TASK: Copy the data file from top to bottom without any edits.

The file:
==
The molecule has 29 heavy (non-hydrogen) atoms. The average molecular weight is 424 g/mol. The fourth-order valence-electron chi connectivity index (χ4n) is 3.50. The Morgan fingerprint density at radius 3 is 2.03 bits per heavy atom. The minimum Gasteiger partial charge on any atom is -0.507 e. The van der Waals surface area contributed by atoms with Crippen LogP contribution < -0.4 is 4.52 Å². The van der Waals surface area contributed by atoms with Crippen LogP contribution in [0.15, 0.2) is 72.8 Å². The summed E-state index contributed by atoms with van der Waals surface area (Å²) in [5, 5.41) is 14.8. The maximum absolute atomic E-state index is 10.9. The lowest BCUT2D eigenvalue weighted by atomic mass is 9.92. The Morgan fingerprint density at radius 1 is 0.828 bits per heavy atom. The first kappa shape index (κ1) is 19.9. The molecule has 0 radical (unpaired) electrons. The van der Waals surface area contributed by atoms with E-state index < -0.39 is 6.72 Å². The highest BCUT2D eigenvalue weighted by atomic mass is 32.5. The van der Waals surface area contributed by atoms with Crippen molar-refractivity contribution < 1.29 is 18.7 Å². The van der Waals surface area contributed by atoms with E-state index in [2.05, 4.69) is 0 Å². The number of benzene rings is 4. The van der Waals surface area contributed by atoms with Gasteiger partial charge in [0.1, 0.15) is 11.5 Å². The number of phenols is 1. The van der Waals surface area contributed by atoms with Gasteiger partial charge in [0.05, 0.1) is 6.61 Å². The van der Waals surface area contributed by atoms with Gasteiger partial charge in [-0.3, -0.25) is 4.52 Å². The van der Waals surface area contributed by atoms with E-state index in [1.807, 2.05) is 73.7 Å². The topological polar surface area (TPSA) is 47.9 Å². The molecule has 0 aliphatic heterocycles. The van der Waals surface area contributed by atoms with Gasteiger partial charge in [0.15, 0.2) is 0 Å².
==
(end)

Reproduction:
The molecule has 29 heavy (non-hydrogen) atoms. The average molecular weight is 424 g/mol. The fourth-order valence-electron chi connectivity index (χ4n) is 3.50. The Morgan fingerprint density at radius 3 is 2.03 bits per heavy atom. The minimum Gasteiger partial charge on any atom is -0.507 e. The van der Waals surface area contributed by atoms with Crippen LogP contribution < -0.4 is 4.52 Å². The van der Waals surface area contributed by atoms with Crippen LogP contribution in [0.15, 0.2) is 72.8 Å². The summed E-state index contributed by atoms with van der Waals surface area (Å²) in [5, 5.41) is 14.8. The maximum absolute atomic E-state index is 10.9. The lowest BCUT2D eigenvalue weighted by atomic mass is 9.92. The Morgan fingerprint density at radius 1 is 0.828 bits per heavy atom. The first kappa shape index (κ1) is 19.9. The molecule has 0 radical (unpaired) electrons. The van der Waals surface area contributed by atoms with E-state index < -0.39 is 6.72 Å². The highest BCUT2D eigenvalue weighted by atomic mass is 32.5. The van der Waals surface area contributed by atoms with Crippen molar-refractivity contribution < 1.29 is 18.7 Å². The van der Waals surface area contributed by atoms with E-state index in [2.05, 4.69) is 0 Å². The number of benzene rings is 4. The van der Waals surface area contributed by atoms with Gasteiger partial charge in [0.1, 0.15) is 11.5 Å². The number of phenols is 1. The van der Waals surface area contributed by atoms with Gasteiger partial charge in [0.05, 0.1) is 6.61 Å². The van der Waals surface area contributed by atoms with Gasteiger partial charge in [-0.3, -0.25) is 4.52 Å². The van der Waals surface area contributed by atoms with E-state index in [1.807, 2.05) is 73.7 Å². The topological polar surface area (TPSA) is 47.9 Å². The molecule has 0 aliphatic heterocycles. The van der Waals surface area contributed by atoms with Gasteiger partial charge in [0.15, 0.2) is 0 Å².